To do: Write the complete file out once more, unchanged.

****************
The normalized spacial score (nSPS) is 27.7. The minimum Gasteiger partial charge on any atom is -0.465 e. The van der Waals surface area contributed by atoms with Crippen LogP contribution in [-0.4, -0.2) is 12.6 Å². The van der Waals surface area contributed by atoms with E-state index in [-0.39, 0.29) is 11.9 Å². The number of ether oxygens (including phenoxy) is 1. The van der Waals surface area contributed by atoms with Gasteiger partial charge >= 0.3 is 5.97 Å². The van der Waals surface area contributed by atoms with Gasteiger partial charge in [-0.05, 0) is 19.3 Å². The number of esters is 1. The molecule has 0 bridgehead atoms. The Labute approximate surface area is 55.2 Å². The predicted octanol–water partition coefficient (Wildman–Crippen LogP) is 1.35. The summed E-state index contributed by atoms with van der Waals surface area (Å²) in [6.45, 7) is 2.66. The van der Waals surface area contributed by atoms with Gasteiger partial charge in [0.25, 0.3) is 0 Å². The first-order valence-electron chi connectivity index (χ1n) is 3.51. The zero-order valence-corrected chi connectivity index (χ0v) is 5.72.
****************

The normalized spacial score (nSPS) is 27.7. The minimum Gasteiger partial charge on any atom is -0.465 e. The van der Waals surface area contributed by atoms with Crippen LogP contribution in [-0.4, -0.2) is 12.6 Å². The van der Waals surface area contributed by atoms with E-state index in [-0.39, 0.29) is 11.9 Å². The number of ether oxygens (including phenoxy) is 1. The van der Waals surface area contributed by atoms with Gasteiger partial charge >= 0.3 is 5.97 Å². The van der Waals surface area contributed by atoms with Gasteiger partial charge in [-0.05, 0) is 19.3 Å². The number of esters is 1. The molecule has 0 bridgehead atoms. The Labute approximate surface area is 55.2 Å². The predicted octanol–water partition coefficient (Wildman–Crippen LogP) is 1.35. The summed E-state index contributed by atoms with van der Waals surface area (Å²) in [6.45, 7) is 2.66. The van der Waals surface area contributed by atoms with Gasteiger partial charge in [0.25, 0.3) is 0 Å². The first-order valence-electron chi connectivity index (χ1n) is 3.51. The zero-order valence-corrected chi connectivity index (χ0v) is 5.72.